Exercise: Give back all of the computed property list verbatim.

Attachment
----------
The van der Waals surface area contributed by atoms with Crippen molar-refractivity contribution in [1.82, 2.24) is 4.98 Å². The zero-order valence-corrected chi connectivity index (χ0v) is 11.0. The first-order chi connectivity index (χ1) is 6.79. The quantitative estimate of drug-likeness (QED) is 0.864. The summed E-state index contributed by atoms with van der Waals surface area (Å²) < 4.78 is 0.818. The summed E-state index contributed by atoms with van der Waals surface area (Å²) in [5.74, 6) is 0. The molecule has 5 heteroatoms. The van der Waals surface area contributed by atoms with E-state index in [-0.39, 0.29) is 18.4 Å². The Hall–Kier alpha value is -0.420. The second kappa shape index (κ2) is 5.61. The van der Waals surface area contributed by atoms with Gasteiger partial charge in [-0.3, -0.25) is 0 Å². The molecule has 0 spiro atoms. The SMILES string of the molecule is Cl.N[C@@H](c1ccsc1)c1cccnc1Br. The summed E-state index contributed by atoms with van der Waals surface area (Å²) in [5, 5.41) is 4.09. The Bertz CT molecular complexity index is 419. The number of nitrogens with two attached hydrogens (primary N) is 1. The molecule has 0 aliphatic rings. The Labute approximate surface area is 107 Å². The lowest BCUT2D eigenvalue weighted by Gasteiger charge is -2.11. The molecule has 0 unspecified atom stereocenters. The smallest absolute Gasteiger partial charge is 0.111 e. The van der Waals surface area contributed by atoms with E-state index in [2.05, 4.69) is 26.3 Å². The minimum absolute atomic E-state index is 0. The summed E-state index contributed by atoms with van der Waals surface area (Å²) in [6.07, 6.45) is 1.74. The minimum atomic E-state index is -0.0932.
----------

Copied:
The van der Waals surface area contributed by atoms with Crippen molar-refractivity contribution in [1.82, 2.24) is 4.98 Å². The zero-order valence-corrected chi connectivity index (χ0v) is 11.0. The first-order chi connectivity index (χ1) is 6.79. The quantitative estimate of drug-likeness (QED) is 0.864. The summed E-state index contributed by atoms with van der Waals surface area (Å²) < 4.78 is 0.818. The summed E-state index contributed by atoms with van der Waals surface area (Å²) in [5.74, 6) is 0. The molecule has 5 heteroatoms. The van der Waals surface area contributed by atoms with E-state index in [-0.39, 0.29) is 18.4 Å². The Hall–Kier alpha value is -0.420. The second kappa shape index (κ2) is 5.61. The van der Waals surface area contributed by atoms with Gasteiger partial charge in [-0.3, -0.25) is 0 Å². The molecule has 0 spiro atoms. The SMILES string of the molecule is Cl.N[C@@H](c1ccsc1)c1cccnc1Br. The summed E-state index contributed by atoms with van der Waals surface area (Å²) in [5, 5.41) is 4.09. The Bertz CT molecular complexity index is 419. The number of nitrogens with two attached hydrogens (primary N) is 1. The molecule has 0 aliphatic rings. The Labute approximate surface area is 107 Å². The lowest BCUT2D eigenvalue weighted by Gasteiger charge is -2.11. The molecule has 0 unspecified atom stereocenters. The smallest absolute Gasteiger partial charge is 0.111 e. The van der Waals surface area contributed by atoms with E-state index in [2.05, 4.69) is 26.3 Å². The minimum absolute atomic E-state index is 0. The summed E-state index contributed by atoms with van der Waals surface area (Å²) in [6.07, 6.45) is 1.74. The minimum atomic E-state index is -0.0932.